The Class of 2018 had some amazing commencement speakers, and we’ve collected their best insights so you can gain inspiration no matter your age. Whether you’re graduating this year, or even if your own commencement happened years ago, you’ll still be able to score valuable life advice from speakers like Tim Cook, Amal Clooney, Chadwick Boseman, and more.

Tim Cook at Duke University

“Fearlessness means taking the first step, even if you don’t know where it will take you. It means being driven by a higher purpose, rather than by applause. It means knowing that you reveal your character when you stand apart, more than when you stand with the crowd. If you step up, without fear of failure… if you talk and listen to each other, without fear of rejection… if you act with decency and kindness, even when no one is looking, even if it seems small of inconsequential, trust me, the rest will fall into place.”

Chadwick Boseman at Howard University

“Invest in the importance of the moment and cherish it. Savor the tastes of your triumph today. Don’t just swallow the moment whole without digesting what is actually happening.”

Amal Clooney at Vanderbilt University

“Character traits like persistence, ambition, inquisitiveness, and grit will determine your success. However, the thing that will define you as a person is your courage. That is the virtue on which all others depend. We need young people with the courage to say this is our world now, and there are going to be some changes. Be courageous. Challenge orthodoxy. Stand up for what you believe in. When you are in your rocking chair talking to your grandchildren many years from now, be sure you have a good story to tell.”

George Hill at Indiana University – Purdue University Indianapolis

“Create a vision for your life. Set small goals preparing for something greater… Believe in yourself every minute of every day. You are enough, so speak to yourself with the most wonderful and positive words.”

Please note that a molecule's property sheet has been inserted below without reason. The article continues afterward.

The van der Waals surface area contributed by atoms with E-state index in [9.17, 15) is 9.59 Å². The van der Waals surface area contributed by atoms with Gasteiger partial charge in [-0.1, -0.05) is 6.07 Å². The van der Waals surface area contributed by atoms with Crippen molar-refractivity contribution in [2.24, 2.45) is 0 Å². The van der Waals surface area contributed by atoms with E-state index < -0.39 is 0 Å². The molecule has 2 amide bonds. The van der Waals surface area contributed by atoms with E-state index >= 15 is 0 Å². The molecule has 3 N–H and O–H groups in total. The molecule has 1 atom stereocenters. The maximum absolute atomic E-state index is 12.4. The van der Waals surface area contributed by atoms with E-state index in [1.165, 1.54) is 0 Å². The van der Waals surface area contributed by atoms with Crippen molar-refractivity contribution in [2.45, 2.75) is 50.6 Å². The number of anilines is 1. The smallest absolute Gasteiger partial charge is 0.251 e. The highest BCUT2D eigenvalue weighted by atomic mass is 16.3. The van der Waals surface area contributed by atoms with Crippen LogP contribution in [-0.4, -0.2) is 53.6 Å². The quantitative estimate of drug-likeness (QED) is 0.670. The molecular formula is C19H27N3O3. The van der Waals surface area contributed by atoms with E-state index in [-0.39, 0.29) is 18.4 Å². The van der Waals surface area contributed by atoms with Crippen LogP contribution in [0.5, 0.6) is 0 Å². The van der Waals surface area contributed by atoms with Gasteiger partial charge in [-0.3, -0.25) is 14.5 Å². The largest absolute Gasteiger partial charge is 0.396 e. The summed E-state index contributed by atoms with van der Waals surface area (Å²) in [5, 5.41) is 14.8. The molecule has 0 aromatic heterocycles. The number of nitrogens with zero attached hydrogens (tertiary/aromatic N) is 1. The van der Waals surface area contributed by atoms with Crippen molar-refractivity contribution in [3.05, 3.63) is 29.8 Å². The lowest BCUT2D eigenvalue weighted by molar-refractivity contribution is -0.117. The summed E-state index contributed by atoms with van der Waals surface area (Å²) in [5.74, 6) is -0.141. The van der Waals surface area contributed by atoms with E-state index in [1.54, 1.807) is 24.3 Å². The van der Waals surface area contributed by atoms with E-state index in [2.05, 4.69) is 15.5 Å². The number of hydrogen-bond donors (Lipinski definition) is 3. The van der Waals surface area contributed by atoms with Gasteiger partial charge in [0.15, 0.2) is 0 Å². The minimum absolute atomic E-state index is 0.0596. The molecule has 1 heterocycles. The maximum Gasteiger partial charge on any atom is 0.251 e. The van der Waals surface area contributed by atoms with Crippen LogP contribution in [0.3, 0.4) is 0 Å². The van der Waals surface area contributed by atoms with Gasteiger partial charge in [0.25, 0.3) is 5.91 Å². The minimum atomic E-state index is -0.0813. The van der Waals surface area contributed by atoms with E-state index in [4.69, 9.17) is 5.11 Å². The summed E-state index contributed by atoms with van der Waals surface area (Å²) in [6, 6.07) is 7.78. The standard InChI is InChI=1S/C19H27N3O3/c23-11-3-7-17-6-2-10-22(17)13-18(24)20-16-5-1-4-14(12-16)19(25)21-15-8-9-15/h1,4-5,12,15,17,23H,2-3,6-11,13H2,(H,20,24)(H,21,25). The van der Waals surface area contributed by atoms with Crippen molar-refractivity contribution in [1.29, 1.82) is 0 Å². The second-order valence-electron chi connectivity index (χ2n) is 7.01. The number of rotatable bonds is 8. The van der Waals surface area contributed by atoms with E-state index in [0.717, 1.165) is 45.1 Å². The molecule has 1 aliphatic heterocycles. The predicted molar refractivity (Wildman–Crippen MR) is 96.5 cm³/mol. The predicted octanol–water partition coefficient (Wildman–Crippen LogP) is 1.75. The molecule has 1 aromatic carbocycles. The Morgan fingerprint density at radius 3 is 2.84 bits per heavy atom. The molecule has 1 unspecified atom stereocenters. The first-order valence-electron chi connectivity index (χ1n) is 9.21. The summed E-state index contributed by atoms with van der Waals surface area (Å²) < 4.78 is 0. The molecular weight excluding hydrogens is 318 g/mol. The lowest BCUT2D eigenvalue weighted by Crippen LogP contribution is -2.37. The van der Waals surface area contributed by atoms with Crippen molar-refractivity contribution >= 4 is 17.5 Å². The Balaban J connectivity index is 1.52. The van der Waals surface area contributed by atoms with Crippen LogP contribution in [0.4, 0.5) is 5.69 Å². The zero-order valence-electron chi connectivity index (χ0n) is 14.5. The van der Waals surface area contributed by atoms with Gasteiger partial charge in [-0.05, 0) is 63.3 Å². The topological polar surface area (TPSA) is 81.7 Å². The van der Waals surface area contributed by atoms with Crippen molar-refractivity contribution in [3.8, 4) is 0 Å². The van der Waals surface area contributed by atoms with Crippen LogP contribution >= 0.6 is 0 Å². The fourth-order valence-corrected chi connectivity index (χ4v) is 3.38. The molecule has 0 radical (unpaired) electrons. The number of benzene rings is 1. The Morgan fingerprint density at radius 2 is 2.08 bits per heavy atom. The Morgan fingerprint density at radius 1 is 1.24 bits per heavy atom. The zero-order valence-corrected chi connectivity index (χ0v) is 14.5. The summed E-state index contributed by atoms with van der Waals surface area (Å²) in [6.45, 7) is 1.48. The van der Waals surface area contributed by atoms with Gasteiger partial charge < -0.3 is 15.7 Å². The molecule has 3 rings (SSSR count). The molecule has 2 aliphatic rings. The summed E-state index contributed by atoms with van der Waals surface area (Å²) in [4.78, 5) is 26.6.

Chance the Rapper at Dillard University

“All of us have a responsibility to be greater than the people who came before us. We have a responsibility to be not as good as them or live up to their example but to actually surpass them, even when it seems scary. We have to overcome that fear and be greater than our role models.”

Oprah Winfrey at USC

“Eat a good breakfast. Pay your bills on time. Recycle. Make your bed. Aim high. Say thank you to people, and really mean it. Ask for help when you need. And put your phone away at the dinner table.”

Jake Tapper at University of Massachusetts – Amherst

“Be nice to each other. Embrace the humanity of everyone, especially those you don’t understand… Telling someone how you feel politely instead of just avoiding them for six weeks — that’s the stuff of adulthood. When you rise to the moment to embrace the humanity of everyone, you give yourself a chance to grow and achieve a strength of character.”

Ronan Farrow at Loyola Marymount University

“Right now, we are surrounded by a culture that tells us to take the easy way out, that tries to tip the scales in favor of getting paid rather than protesting, that tells us to kill the story instead of poking the bear, a culture that tells us not to trust that voice that says to fight. And the reason the culture sends us that message is that we look around and we see people taking the easy way out — doing the immoral thing, or the selfish thing — and being rewarded. And it’s easy to conclude that’s just the way the world works. So here’s what I would say to you. No matter what you choose to do, no matter what direction you go, whether you’re a doctor treating refugees or a financier making money off of foreclosures — and I genuinely hope you don’t do that — you will face a moment in your career where you have absolutely no idea what to do. Where it will be totally unclear to you what the right thing is for you, for your family, for your community. And I hope in that moment you’ll be generous with yourself, but trust that inner voice. Because more than ever we need people to be guided by their own senses of principle, and not the whims of a culture that prizes ambition, sensationalism, celebrity, and vulgarity, and doing whatever it takes to win. Because if enough of you listen to that voice, if enough of you prove that this generation isn’t going to make the same mistakes as the one before, then doing the right thing won’t seem as rare, or as hard, or as special.”